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SECT. him in the year 1589, diffused a relish among his
countrymen for the sciences of geography and navi1603. gation,) was induced to project a scheme for send
ing in the year 1603, a small fleet on a voyage, simi- . lar to that of Gosnold's, and prevailed upon several gentlemen and merchants of Bristol to embrace and join in the undertaking. * Previous to any preparations, for this
it is said to have been deemed by them necessary to apply to Sir Walter Raleigh, who was still looked upon as the proprietor of Virginia, in order to procure his licence. On Mr. Hackluyt's application to Sir Walter, they received all the encouragement they could desire; for he not only granted them a licence under his hand and seal, but also made over to them all the profits which should arise from the voyage. After they were thus empow. ered, they raised a joint stock of a thousand pounds, and fitted out two small vessels, the one called the Speedwell, commanded by captain Martin Pring, of the burden of fifty tons, with thirty men and boys; the other a bark of 26 tons, called the Discoverer, commanded by Mr. William Brown, who had under him a mate and eleven men, and a boy.t These
* It is said in Harris's Voyages, Vol. 2, p. 222. that Mr. Hackluyt“had a prebend in the cathedral of Bristol," and in the Modern Universal History, Vol. 39, p. 240, that he was
a Prebendary in the cathedral of Bristol.” This corresponds with his influence with the Bristol merchants. He is however styled, “Prebendary of Westminster," in the first Virginia charter of 1606, and by Robertson. He might, perhaps, have had a prebend in both cathedrals at different times.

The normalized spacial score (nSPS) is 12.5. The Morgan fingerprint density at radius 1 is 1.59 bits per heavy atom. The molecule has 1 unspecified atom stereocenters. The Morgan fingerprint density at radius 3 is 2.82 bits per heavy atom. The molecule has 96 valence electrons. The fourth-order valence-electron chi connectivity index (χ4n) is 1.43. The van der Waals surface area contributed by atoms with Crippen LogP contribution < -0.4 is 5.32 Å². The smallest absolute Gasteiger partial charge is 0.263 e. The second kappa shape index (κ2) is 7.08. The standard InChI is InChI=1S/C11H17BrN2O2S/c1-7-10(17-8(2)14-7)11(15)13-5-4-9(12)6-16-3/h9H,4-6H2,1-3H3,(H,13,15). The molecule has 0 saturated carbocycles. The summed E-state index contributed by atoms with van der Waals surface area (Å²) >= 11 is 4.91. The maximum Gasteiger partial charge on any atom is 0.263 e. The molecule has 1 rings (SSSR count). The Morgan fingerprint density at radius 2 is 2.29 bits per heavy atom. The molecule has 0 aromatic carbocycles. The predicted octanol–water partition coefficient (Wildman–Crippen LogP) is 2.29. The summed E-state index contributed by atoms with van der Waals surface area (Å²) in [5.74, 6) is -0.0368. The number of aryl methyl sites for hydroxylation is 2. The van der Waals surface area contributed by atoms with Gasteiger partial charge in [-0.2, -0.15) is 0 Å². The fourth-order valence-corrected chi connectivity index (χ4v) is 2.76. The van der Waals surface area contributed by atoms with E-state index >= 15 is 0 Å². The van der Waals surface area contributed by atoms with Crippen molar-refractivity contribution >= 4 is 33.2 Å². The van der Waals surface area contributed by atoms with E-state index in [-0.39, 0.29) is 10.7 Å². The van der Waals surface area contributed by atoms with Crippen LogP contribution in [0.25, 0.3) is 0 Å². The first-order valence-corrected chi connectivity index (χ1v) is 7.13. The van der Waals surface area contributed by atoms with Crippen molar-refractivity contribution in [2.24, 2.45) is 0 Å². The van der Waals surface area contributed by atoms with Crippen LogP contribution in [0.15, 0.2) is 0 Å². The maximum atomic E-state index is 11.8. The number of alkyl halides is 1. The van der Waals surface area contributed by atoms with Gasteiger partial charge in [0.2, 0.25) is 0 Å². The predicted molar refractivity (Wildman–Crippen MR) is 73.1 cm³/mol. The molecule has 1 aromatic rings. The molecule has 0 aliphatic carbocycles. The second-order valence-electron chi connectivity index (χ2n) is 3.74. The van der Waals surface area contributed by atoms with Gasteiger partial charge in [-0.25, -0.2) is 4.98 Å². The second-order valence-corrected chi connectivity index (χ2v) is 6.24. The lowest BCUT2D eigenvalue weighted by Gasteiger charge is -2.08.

+ These vessels appear very small to us at this day for such long voyages; but, according to Hume, such was the mode of building them at that time. See his Appendix to queen Elizabeth's reign.
vessels were victualled for eight months, and had a SECT. large cargo on board, consisting of all sorts of goods that were deemed proper for barter in that country. They sailed from King's Road, near Bristol, on the 20th of March, 1602–3. Being hindered by contrary winds, they put into Milford Haven, where they continued till the 10th of April following, and then proceeded on their voyage. They did not pursue the short route, which Gosnold took, but went by the Azores, and arrived without any remarkable accident, in the beginning of June, on the coast of North America, between the forty-third and forty-fourth degrees of north latitude, among a multitude of islands, in the mouth of Penobscot bay. Ranging the coast to the south-west, and passing the Saco, Kennebunk, York, and Piscata. qua rivers, they proceeded into the bay of Massachu. setts. They went on shore here, but not finding any sassafras-wood, the collection of which was a great object of their voyage, they coasted further along, till they entered a large sound, supposed to be what is now called the Vineyard sound, and came to an anchor on the north side of it. Here they landed at an excellent harbour in a bay, which, in honour of the mayor of Bristol, they called Whitson bay; mentioned to be in about forty-one de, grees and some few minutes north latitude. Having built a hut, and inclosed it with a barricade, some of them kept constant guard in it, while others were employed in collecting sassafras in the woods. The natives came and trafficked with them, forty or fifty in a company, and sometimes upward of an hun. dred, and would eat and drink, and be merry
SECT. them. Observing a lad in the company, playing
upon a guitar, they seemed much pleased at it, got 1603. round about him, and taking hands, danced twenty